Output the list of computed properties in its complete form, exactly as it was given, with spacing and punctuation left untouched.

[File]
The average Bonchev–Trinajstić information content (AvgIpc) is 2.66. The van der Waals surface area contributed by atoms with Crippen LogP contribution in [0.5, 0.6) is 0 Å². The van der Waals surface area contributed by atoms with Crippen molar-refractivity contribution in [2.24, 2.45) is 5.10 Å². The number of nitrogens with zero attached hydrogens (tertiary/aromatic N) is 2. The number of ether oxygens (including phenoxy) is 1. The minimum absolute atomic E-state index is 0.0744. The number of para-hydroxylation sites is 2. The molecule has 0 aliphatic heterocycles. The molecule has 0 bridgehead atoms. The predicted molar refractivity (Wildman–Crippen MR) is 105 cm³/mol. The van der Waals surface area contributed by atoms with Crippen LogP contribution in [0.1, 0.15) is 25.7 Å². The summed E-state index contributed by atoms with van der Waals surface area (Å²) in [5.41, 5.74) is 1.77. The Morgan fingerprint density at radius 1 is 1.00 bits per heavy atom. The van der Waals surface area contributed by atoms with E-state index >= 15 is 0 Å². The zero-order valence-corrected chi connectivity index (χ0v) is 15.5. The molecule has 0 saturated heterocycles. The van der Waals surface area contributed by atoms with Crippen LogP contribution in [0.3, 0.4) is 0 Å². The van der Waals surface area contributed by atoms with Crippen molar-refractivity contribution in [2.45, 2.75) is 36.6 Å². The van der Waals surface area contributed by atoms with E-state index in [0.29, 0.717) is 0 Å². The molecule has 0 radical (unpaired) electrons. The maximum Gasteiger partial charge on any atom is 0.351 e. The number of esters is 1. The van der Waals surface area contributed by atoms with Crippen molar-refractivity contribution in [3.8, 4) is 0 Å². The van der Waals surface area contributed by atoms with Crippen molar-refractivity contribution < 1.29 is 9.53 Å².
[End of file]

The average Bonchev–Trinajstić information content (AvgIpc) is 2.66. The van der Waals surface area contributed by atoms with Crippen LogP contribution in [0.5, 0.6) is 0 Å². The van der Waals surface area contributed by atoms with Crippen molar-refractivity contribution in [2.24, 2.45) is 5.10 Å². The number of nitrogens with zero attached hydrogens (tertiary/aromatic N) is 2. The number of ether oxygens (including phenoxy) is 1. The minimum absolute atomic E-state index is 0.0744. The number of para-hydroxylation sites is 2. The molecule has 0 aliphatic heterocycles. The molecule has 0 bridgehead atoms. The predicted molar refractivity (Wildman–Crippen MR) is 105 cm³/mol. The van der Waals surface area contributed by atoms with Crippen LogP contribution in [0.1, 0.15) is 25.7 Å². The summed E-state index contributed by atoms with van der Waals surface area (Å²) in [5.41, 5.74) is 1.77. The Morgan fingerprint density at radius 1 is 1.00 bits per heavy atom. The van der Waals surface area contributed by atoms with E-state index >= 15 is 0 Å². The zero-order valence-corrected chi connectivity index (χ0v) is 15.5. The molecule has 0 saturated heterocycles. The van der Waals surface area contributed by atoms with Crippen LogP contribution in [0.3, 0.4) is 0 Å². The van der Waals surface area contributed by atoms with Crippen molar-refractivity contribution in [2.45, 2.75) is 36.6 Å². The van der Waals surface area contributed by atoms with E-state index in [0.29, 0.717) is 0 Å². The molecule has 0 radical (unpaired) electrons. The maximum Gasteiger partial charge on any atom is 0.351 e. The number of esters is 1. The van der Waals surface area contributed by atoms with Crippen molar-refractivity contribution in [3.8, 4) is 0 Å². The van der Waals surface area contributed by atoms with Crippen molar-refractivity contribution < 1.29 is 9.53 Å².